- Food Chem Toxicol. 2013 Sep;59:339-55. doi: 10.1016/j.fct.2013.06.019. Epub 2013 Jun 20. Role of α-lipoic acid in dextran sulfate sodium-induced ulcerative colitis in mice: studies on inflammation, oxidative stress, DNA damage and fibrosis. Trivedi PP1, Jena GB.
- Altern Med Rev. 2006 Jun;11(2):114-27. Lead toxicity part II: the role of free radical damage and the use of antioxidants in the pathology and treatment of lead toxicity. Patrick L.
- Plant Foods Hum Nutr. 2010 Sep;65(3):193-9. doi: 10.1007/s11130-010-0182-4. Dietary broccoli sprouts protect against myocardial oxidative damage and cell death during ischemia-reperfusion. Akhlaghi M1, Bandy B.
- Free Radic Biol Med. 2010 Dec 1; 49(11): 1603–1616. Published online 2010 Sep 16. doi: 10.1016/j.freeradbiomed.2010.09.006 Oxidative stress, inflammation, and cancer: How are they linked? Simone Reuter, Subash C. Gupta, Madan M. Chaturvedi, and Bharat B. Aggarwal
- Nutr Cancer. 2002;43(1):103-10. Mutagenicity of food-derived carcinogens and the effect of antioxidant vitamins. Montgomery BA1, Murphy J, Chen JJ, Desai VG, McGarrity L, Morris SM, Casciano DA, Aidoo A.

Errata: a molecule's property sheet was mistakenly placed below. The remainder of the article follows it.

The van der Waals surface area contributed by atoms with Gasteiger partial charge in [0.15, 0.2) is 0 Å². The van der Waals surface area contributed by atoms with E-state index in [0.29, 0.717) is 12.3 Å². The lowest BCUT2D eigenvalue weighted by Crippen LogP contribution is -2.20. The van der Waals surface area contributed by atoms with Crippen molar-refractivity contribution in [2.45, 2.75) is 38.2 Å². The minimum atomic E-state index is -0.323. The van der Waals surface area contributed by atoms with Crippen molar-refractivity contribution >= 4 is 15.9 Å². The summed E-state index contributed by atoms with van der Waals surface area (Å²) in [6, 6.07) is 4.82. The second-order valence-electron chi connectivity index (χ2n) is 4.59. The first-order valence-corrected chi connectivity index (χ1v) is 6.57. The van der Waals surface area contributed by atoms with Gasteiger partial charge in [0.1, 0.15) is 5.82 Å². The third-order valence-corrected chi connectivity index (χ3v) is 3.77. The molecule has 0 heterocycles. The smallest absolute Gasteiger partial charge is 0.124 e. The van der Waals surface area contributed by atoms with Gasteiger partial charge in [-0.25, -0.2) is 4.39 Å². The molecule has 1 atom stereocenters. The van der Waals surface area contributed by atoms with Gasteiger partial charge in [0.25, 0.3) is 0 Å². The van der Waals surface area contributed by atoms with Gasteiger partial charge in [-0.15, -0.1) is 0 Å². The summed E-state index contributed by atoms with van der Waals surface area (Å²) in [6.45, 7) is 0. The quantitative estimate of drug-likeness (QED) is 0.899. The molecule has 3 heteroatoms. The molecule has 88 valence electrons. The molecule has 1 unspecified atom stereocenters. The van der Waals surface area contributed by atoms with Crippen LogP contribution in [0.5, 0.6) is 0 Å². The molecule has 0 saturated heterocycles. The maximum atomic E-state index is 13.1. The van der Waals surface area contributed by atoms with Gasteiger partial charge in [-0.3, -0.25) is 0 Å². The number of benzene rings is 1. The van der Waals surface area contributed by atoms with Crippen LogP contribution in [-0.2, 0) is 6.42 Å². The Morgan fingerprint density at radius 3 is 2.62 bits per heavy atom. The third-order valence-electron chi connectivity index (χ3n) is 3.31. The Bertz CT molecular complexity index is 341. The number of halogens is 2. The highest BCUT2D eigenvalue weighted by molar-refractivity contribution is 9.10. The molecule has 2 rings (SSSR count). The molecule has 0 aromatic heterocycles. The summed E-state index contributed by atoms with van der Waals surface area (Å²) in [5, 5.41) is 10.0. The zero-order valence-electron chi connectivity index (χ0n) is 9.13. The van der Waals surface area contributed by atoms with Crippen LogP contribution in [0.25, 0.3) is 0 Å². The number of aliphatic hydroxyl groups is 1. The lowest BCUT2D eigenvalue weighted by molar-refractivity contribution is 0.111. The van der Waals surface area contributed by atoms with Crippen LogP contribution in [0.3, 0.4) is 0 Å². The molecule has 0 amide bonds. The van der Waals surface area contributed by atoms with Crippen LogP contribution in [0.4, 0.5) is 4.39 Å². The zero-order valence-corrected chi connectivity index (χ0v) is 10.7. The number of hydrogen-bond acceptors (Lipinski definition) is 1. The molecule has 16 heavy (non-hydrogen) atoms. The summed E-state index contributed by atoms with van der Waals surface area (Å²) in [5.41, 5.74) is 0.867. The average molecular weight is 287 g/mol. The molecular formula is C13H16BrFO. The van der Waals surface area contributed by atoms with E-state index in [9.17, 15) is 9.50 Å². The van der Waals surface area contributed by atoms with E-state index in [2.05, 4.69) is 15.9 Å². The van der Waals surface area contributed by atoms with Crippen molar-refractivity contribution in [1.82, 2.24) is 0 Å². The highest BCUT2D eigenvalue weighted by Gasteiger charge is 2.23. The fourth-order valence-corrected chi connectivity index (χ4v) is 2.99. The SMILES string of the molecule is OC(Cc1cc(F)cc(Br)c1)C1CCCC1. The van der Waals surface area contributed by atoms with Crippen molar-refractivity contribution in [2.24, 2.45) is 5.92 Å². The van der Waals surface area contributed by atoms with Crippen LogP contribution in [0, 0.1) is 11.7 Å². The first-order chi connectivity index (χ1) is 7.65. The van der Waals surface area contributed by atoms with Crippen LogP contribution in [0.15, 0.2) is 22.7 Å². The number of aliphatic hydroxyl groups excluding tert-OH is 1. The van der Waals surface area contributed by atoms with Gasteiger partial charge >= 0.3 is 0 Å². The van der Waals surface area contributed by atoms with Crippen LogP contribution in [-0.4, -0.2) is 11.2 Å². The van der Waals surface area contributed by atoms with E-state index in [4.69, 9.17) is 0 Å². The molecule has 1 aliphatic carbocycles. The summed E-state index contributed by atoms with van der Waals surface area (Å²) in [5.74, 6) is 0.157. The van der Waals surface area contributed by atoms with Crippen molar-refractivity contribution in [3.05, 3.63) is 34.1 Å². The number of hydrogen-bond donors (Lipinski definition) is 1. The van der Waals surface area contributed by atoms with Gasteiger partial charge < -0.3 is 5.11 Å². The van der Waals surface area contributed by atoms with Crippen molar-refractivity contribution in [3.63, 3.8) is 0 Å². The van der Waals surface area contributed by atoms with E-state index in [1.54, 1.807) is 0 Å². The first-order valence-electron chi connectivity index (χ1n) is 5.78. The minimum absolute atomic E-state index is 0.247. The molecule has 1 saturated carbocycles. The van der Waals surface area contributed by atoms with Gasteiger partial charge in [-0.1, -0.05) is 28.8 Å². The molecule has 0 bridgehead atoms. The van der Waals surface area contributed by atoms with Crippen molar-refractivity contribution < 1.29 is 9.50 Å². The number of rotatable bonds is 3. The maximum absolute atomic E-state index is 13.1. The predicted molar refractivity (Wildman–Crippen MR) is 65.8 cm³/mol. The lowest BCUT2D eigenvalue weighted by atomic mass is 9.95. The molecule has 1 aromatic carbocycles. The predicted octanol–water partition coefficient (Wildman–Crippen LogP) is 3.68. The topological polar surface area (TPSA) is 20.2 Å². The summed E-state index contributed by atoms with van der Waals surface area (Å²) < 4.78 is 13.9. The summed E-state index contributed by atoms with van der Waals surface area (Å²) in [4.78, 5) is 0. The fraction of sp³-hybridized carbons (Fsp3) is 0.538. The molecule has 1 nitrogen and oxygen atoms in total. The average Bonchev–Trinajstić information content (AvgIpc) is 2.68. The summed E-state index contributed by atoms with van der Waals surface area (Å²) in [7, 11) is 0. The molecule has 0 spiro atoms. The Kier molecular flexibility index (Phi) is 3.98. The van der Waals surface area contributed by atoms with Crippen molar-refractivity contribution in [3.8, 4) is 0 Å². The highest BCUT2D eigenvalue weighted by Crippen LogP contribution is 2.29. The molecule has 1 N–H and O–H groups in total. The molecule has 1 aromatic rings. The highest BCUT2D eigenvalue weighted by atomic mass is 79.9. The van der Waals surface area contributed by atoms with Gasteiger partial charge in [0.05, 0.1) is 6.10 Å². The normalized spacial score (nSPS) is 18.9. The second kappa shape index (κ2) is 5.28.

- J Cancer Res Clin Oncol. 2011 Apr;137(4):677-86. doi: 10.1007/s00432-010-0926-4. Epub 2010 Jun 16. Chemopreventive effects of zinc on prostate carcinogenesis induced by N-methyl-N-nitrosourea and testosterone in adult male Sprague-Dawley rats. Banudevi S1, Elumalai P, Arunkumar R, Senthilkumar K, Gunadharini DN, Sharmila G, Arunakaran J.
- Toxicol In Vitro. 2006 Mar;20(2):187-210. Epub 2005 Nov 11. Dietary flavonoids: effects on xenobiotic and carcinogen metabolism. Moon YJ1, Wang X, Morris ME.
- Carcinogenesis. 2008 May;29(5):1022-32. doi: 10.1093/carcin/bgn064. Epub 2008 Mar 4. Dietary curcumin modulates transcriptional regulators of phase I and phase II enzymes in benzo[a]pyrene-treated mice: mechanism of its anti-initiating action. Garg R1, Gupta S, Maru GB.
- Pharmacol Toxicol. 2003 Jan;92(1):33-8. Dietary supplementation of curcumin enhances antioxidant and phase II metabolizing enzymes in ddY male mice: possible role in protection against chemical carcinogenesis and toxicity. Iqbal M1, Sharma SD, Okazaki Y, Fujisawa M, Okada S.
- Int J Biochem Cell Biol. 1998 Apr;30(4):445-56. Mechanisms of anticarcinogenic properties of curcumin: the effect of curcumin on glutathione linked detoxification enzymes in rat liver. Piper JT1, Singhal SS, Salameh MS, Torman RT, Awasthi YC, Awasthi S.